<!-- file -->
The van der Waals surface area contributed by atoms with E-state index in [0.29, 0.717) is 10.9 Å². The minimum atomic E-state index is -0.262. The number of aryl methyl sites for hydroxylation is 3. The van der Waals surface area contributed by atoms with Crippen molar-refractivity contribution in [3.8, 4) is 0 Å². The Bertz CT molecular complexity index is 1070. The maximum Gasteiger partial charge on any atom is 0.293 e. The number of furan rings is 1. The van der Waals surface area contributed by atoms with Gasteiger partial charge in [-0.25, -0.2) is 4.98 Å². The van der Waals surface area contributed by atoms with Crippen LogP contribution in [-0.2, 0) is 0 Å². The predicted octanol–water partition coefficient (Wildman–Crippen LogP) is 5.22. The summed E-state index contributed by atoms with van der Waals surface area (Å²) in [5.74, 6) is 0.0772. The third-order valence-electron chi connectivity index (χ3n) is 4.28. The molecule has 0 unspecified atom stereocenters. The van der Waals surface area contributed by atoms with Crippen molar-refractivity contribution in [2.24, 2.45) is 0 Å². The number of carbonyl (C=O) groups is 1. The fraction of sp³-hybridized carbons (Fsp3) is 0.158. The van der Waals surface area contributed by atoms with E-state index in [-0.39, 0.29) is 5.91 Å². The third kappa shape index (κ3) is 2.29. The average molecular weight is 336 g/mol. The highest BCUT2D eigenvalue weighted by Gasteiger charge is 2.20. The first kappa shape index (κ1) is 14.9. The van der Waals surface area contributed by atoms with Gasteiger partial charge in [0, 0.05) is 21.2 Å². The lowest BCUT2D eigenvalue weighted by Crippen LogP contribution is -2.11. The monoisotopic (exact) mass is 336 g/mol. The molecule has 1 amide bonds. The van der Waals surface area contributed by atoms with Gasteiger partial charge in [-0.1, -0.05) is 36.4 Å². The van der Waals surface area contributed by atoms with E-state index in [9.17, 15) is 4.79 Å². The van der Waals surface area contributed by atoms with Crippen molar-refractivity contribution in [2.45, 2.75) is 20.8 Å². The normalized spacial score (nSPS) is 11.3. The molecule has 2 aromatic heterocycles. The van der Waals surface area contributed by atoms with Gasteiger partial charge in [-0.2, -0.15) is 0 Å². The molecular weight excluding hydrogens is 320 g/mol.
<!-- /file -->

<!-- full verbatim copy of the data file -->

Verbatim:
The van der Waals surface area contributed by atoms with E-state index in [0.29, 0.717) is 10.9 Å². The minimum atomic E-state index is -0.262. The number of aryl methyl sites for hydroxylation is 3. The van der Waals surface area contributed by atoms with Crippen molar-refractivity contribution in [3.8, 4) is 0 Å². The Bertz CT molecular complexity index is 1070. The maximum Gasteiger partial charge on any atom is 0.293 e. The number of furan rings is 1. The van der Waals surface area contributed by atoms with Gasteiger partial charge in [-0.25, -0.2) is 4.98 Å². The van der Waals surface area contributed by atoms with Crippen LogP contribution in [-0.2, 0) is 0 Å². The predicted octanol–water partition coefficient (Wildman–Crippen LogP) is 5.22. The summed E-state index contributed by atoms with van der Waals surface area (Å²) in [5.74, 6) is 0.0772. The third-order valence-electron chi connectivity index (χ3n) is 4.28. The molecule has 0 unspecified atom stereocenters. The van der Waals surface area contributed by atoms with Crippen molar-refractivity contribution in [2.24, 2.45) is 0 Å². The number of carbonyl (C=O) groups is 1. The fraction of sp³-hybridized carbons (Fsp3) is 0.158. The van der Waals surface area contributed by atoms with E-state index in [-0.39, 0.29) is 5.91 Å². The third kappa shape index (κ3) is 2.29. The average molecular weight is 336 g/mol. The highest BCUT2D eigenvalue weighted by Gasteiger charge is 2.20. The first kappa shape index (κ1) is 14.9. The van der Waals surface area contributed by atoms with Gasteiger partial charge in [0, 0.05) is 21.2 Å². The lowest BCUT2D eigenvalue weighted by Crippen LogP contribution is -2.11. The monoisotopic (exact) mass is 336 g/mol. The molecule has 1 amide bonds. The van der Waals surface area contributed by atoms with Gasteiger partial charge in [-0.1, -0.05) is 36.4 Å². The van der Waals surface area contributed by atoms with E-state index in [9.17, 15) is 4.79 Å². The van der Waals surface area contributed by atoms with Crippen molar-refractivity contribution in [2.45, 2.75) is 20.8 Å². The normalized spacial score (nSPS) is 11.3. The molecule has 2 aromatic heterocycles. The van der Waals surface area contributed by atoms with Gasteiger partial charge in [-0.2, -0.15) is 0 Å². The molecular weight excluding hydrogens is 320 g/mol.